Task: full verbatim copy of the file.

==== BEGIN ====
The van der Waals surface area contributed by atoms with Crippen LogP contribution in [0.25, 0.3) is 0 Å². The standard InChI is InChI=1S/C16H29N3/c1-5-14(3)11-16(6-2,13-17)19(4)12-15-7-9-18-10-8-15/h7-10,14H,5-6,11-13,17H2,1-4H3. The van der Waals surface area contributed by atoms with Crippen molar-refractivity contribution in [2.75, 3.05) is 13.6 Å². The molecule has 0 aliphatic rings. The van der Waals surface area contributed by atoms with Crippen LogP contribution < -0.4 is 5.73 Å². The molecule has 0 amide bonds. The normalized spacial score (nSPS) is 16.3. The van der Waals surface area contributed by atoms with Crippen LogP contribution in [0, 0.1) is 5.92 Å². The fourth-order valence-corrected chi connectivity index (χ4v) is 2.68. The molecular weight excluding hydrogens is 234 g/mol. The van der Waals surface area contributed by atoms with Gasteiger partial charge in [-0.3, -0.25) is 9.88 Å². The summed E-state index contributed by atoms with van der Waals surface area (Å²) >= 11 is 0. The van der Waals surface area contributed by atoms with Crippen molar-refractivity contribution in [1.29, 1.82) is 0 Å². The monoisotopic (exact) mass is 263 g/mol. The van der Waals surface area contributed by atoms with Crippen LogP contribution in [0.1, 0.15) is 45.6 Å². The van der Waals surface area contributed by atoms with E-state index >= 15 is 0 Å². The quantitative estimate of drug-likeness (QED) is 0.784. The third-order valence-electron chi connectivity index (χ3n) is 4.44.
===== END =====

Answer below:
The van der Waals surface area contributed by atoms with Crippen LogP contribution in [0.25, 0.3) is 0 Å². The standard InChI is InChI=1S/C16H29N3/c1-5-14(3)11-16(6-2,13-17)19(4)12-15-7-9-18-10-8-15/h7-10,14H,5-6,11-13,17H2,1-4H3. The van der Waals surface area contributed by atoms with Crippen molar-refractivity contribution in [2.75, 3.05) is 13.6 Å². The molecule has 0 aliphatic rings. The van der Waals surface area contributed by atoms with Crippen LogP contribution < -0.4 is 5.73 Å². The molecule has 0 amide bonds. The normalized spacial score (nSPS) is 16.3. The van der Waals surface area contributed by atoms with Crippen LogP contribution in [0, 0.1) is 5.92 Å². The fourth-order valence-corrected chi connectivity index (χ4v) is 2.68. The molecular weight excluding hydrogens is 234 g/mol. The van der Waals surface area contributed by atoms with Gasteiger partial charge in [-0.3, -0.25) is 9.88 Å². The summed E-state index contributed by atoms with van der Waals surface area (Å²) >= 11 is 0. The van der Waals surface area contributed by atoms with Crippen molar-refractivity contribution in [1.29, 1.82) is 0 Å². The monoisotopic (exact) mass is 263 g/mol. The van der Waals surface area contributed by atoms with Crippen LogP contribution in [0.1, 0.15) is 45.6 Å². The van der Waals surface area contributed by atoms with E-state index >= 15 is 0 Å². The quantitative estimate of drug-likeness (QED) is 0.784. The third-order valence-electron chi connectivity index (χ3n) is 4.44.